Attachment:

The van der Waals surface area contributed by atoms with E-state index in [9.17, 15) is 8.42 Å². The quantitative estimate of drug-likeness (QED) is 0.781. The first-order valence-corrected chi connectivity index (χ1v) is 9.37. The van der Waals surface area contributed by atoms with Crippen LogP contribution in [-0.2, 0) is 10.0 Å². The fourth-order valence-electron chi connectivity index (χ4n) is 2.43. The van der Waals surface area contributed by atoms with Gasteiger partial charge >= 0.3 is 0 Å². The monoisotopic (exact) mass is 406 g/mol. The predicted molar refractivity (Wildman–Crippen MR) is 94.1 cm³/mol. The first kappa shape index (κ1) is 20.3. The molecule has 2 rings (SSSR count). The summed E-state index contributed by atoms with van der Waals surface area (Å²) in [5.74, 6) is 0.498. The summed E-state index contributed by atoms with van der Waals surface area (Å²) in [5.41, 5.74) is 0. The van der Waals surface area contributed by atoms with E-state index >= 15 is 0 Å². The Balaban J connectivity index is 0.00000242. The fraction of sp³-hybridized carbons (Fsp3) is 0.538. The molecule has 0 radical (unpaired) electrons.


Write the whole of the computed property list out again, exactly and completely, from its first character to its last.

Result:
The van der Waals surface area contributed by atoms with E-state index in [9.17, 15) is 8.42 Å². The quantitative estimate of drug-likeness (QED) is 0.781. The first-order valence-corrected chi connectivity index (χ1v) is 9.37. The van der Waals surface area contributed by atoms with Crippen LogP contribution in [-0.2, 0) is 10.0 Å². The fourth-order valence-electron chi connectivity index (χ4n) is 2.43. The van der Waals surface area contributed by atoms with Gasteiger partial charge >= 0.3 is 0 Å². The monoisotopic (exact) mass is 406 g/mol. The predicted molar refractivity (Wildman–Crippen MR) is 94.1 cm³/mol. The first kappa shape index (κ1) is 20.3. The molecule has 2 rings (SSSR count). The summed E-state index contributed by atoms with van der Waals surface area (Å²) in [5.74, 6) is 0.498. The summed E-state index contributed by atoms with van der Waals surface area (Å²) in [5.41, 5.74) is 0. The van der Waals surface area contributed by atoms with E-state index >= 15 is 0 Å². The Balaban J connectivity index is 0.00000242. The fraction of sp³-hybridized carbons (Fsp3) is 0.538. The molecule has 0 radical (unpaired) electrons.